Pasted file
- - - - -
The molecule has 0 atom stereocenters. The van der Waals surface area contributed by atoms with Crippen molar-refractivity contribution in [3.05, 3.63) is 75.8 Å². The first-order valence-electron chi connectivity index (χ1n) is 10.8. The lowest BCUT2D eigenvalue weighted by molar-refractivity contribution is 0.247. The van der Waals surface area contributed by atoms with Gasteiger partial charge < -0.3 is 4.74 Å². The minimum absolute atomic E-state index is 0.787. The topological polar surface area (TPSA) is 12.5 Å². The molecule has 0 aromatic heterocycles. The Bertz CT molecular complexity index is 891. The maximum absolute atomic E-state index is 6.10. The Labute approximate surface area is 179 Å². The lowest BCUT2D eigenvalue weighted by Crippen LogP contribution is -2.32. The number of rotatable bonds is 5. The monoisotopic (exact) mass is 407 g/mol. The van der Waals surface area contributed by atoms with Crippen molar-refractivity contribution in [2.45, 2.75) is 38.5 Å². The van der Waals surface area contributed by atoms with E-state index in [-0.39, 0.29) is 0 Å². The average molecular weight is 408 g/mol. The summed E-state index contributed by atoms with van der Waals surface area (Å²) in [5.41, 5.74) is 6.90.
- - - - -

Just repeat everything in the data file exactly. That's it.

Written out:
The molecule has 0 atom stereocenters. The van der Waals surface area contributed by atoms with Crippen molar-refractivity contribution in [3.05, 3.63) is 75.8 Å². The first-order valence-electron chi connectivity index (χ1n) is 10.8. The lowest BCUT2D eigenvalue weighted by molar-refractivity contribution is 0.247. The van der Waals surface area contributed by atoms with Gasteiger partial charge < -0.3 is 4.74 Å². The minimum absolute atomic E-state index is 0.787. The topological polar surface area (TPSA) is 12.5 Å². The molecule has 0 aromatic heterocycles. The Bertz CT molecular complexity index is 891. The maximum absolute atomic E-state index is 6.10. The Labute approximate surface area is 179 Å². The lowest BCUT2D eigenvalue weighted by Crippen LogP contribution is -2.32. The number of rotatable bonds is 5. The monoisotopic (exact) mass is 407 g/mol. The van der Waals surface area contributed by atoms with Crippen molar-refractivity contribution in [2.45, 2.75) is 38.5 Å². The van der Waals surface area contributed by atoms with E-state index in [-0.39, 0.29) is 0 Å². The average molecular weight is 408 g/mol. The summed E-state index contributed by atoms with van der Waals surface area (Å²) in [5.41, 5.74) is 6.90.